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Howard Klein #02 - Lithium Gaining Traction in the US

September 21 2020, 11:13 GMT+01:00

You can also catch Klein's last interview with us about how lithium is mined in different parts of the world and who the key players are. Find it here.

Klein also penned an excellent article on our website covering hot topics like the lithium brine vs lithium hard rock debate. Check it out here.

This is a man who provides a really actionable analysis of the lithium market with technical detail. We were glad to get him back on the show to discuss the latest happenings in the space. The big focus today is on 'market sentiment'; it can make or break a company, and in recent years, sentiment around lithium as a whole has been negative courtesy of oversupply and consequent depressed prices. COVID-19 was another short-term kick in the teeth to the lithium demand story, with EV consumption taking a hit whilst global economies attempt to recover. However, on the supply side of things, a lack of investment into new lithium projects, combined with impaired lithium production across the globe, is emphasising the supply-demand deficit and heating things up nicely.

The long-term picture for lithium demand also looks very rosy, with EV penetration set to be 25% by 2030. On the subject of the main lithium players, the Q2/20 financial results came out a few weeks ago, and Klein was eager to deconstruct them into meaningful information for lithium investors. As just mentioned, capital for new lithium projects comes at a substantial premium, so Klein helped us understand the terms of some of the few recent financings to take place in the lithium sphere. We also cover lithium clays and DLE: direct lithium extraction. Could these new technologies also apply to brine extraction? Is lithium production about to get a whole lot more economic? Are lithium mining companies going to grow their margins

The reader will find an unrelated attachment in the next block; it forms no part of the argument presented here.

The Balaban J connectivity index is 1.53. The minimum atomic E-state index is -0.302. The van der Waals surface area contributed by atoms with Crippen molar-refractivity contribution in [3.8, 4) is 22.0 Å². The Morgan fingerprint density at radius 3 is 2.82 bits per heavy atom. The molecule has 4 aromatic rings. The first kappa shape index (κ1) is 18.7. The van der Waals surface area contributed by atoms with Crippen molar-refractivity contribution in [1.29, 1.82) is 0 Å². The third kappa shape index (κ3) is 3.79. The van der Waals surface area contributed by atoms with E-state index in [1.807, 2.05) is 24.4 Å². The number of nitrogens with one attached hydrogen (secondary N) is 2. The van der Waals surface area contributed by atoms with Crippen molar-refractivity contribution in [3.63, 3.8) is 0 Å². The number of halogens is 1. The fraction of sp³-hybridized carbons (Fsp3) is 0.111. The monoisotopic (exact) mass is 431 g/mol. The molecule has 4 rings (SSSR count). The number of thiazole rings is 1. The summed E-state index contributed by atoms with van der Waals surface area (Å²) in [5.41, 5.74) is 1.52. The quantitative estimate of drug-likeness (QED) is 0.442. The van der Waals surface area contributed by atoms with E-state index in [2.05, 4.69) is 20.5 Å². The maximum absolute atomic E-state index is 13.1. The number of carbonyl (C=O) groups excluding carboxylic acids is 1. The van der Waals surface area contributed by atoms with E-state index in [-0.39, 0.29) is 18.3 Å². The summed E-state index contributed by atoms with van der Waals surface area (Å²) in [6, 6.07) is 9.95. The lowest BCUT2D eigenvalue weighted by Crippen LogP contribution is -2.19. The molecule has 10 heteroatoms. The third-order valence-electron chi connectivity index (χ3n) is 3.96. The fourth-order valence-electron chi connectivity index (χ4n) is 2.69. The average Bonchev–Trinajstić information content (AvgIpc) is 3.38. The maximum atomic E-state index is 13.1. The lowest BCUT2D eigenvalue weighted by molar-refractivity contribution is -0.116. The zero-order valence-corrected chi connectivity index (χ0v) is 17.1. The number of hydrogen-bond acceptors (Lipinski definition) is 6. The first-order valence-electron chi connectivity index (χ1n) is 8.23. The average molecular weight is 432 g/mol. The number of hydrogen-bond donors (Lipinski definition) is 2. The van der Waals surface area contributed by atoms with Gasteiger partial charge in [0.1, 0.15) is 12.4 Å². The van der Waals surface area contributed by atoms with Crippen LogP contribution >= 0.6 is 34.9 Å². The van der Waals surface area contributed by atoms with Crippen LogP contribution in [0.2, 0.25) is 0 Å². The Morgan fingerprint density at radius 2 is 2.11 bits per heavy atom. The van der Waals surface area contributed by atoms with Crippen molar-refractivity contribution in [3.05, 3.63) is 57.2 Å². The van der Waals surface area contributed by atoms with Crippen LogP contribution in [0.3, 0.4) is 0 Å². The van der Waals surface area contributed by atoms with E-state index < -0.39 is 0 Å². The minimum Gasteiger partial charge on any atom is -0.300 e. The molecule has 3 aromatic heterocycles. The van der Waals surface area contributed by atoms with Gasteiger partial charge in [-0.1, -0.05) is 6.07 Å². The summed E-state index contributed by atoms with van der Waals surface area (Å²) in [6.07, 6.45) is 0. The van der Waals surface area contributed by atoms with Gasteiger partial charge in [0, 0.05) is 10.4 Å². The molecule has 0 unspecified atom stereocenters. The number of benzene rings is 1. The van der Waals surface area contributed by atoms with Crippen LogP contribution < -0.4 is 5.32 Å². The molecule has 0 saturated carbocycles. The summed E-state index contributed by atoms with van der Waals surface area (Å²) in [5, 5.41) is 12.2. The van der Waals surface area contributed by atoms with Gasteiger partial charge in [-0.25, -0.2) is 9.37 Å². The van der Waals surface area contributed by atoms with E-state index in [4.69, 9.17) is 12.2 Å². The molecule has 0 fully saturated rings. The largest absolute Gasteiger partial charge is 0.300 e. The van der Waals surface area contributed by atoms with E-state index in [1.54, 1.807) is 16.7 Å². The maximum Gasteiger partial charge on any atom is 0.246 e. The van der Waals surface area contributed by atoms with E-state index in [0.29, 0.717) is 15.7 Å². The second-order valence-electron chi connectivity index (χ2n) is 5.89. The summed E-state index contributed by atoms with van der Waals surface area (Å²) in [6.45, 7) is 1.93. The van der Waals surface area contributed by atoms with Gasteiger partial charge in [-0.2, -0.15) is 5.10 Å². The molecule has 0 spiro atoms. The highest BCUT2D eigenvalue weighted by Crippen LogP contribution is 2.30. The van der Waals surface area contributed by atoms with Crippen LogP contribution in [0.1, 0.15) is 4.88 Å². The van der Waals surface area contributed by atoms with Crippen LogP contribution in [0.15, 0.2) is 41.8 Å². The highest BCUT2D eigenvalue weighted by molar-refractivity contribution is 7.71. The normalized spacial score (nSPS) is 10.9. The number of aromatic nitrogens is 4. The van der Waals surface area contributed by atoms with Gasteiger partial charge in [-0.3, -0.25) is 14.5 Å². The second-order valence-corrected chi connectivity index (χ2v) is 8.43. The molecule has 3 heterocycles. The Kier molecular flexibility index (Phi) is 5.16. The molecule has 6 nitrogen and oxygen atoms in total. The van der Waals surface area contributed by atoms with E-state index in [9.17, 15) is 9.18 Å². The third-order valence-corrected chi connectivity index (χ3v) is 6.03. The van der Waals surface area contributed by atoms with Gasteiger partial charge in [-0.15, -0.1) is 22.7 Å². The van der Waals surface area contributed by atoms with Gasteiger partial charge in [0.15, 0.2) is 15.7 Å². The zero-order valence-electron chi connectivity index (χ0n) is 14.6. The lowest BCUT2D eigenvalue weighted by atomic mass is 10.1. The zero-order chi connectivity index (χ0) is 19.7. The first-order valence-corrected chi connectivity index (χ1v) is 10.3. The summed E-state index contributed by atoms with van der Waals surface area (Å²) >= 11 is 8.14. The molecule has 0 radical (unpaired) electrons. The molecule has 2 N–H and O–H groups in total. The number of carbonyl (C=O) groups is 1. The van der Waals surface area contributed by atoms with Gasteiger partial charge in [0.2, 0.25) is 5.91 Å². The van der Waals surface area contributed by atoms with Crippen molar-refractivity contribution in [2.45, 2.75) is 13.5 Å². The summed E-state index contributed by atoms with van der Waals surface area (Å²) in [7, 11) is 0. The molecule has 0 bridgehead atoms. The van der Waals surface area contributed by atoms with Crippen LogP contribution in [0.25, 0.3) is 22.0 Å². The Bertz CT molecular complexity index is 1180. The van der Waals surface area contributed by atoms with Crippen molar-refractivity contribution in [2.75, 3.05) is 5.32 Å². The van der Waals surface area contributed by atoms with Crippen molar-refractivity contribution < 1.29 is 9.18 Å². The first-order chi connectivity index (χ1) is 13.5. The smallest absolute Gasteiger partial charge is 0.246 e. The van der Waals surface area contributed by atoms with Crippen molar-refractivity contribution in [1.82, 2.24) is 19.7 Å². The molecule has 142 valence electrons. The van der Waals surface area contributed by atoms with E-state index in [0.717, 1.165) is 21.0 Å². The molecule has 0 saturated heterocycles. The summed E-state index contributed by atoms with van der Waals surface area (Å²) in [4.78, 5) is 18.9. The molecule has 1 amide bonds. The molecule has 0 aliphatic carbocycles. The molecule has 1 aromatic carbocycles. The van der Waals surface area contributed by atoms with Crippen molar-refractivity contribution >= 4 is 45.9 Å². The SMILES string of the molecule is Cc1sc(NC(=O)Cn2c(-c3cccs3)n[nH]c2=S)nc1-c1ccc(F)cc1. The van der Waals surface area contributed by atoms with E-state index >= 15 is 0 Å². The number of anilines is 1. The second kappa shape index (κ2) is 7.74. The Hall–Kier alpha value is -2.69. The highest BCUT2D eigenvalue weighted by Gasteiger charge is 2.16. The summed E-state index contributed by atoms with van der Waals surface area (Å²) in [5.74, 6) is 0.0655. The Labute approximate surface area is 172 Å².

We Discuss:

  1. 3:34 - General Sentiments on Lithium: Does Anyone Care?
  2. 10:33 - Lithium Hydroxide Companies: Ignore the Rest?
  3. 18:13 - Getting Financed: Options for Lithium Companies
  4. 27:05 - The Mysteries of Lithium Clay: Which Companies Can Solve it?
  5. 32:51 - DLE: What is That?
  6. 38:35 - Navigating the Market as an Investor: What to Look for?

Matthew Gordon: I want to have a run through of this from an investor's perspective and help share some of the things which are happening out there. First of all, general sentiment: no one seems to care about Lithium still, do they?

Howard Klein: No, that's not fully accurate. For some reason, a bunch of Robin Hood traders seem to have cottoned on to at least one stock - Lithium Americas, through the Tesla enthusiasm. In the United States, people are starting to pay attention, maybe not in the UK or in Australia, by Elon Musk, Tesla stock has gone ballistic and he's been talking about Lithium and Nickel, both on Twitter and in his quarterly conference call. The fact that Tesla is doing so well demonstrates that his cars are selling well. Data points in China and Europe in terms of the sales have been pretty good in the last few months, July and August. The fact that he was profitable in Q2 compared to the rest of the auto sector, which was not the fact that he announced, the Austin Gigafactory, and I think Rodney may have mentioned he's planning to build the Semi there and the Cyber Truck - those are very big batteries. The sentiment toward Lithium is improving in the United States selectively, it's not reflected in most stocks yet.

The Q2 earnings came out of Albemarle live-in. Ganfeng’s were also out this week, actually. Ganfeng’s were more positive in their commentary than Albemarle and Livent talked about a relatively murky, no visibility, high inventories, et cetera. In fact, in Albemarle's case, they announced an idling of their North Carolina hydroxide plant for 4 months, as well as their silver peak. In my mind that is largely a tactical move by them ahead of their year-end contract negotiations with their buyers, because they had to make some price concessions on their Lithium hydroxide contracts last year, and going into next year, they don't want to have to do that.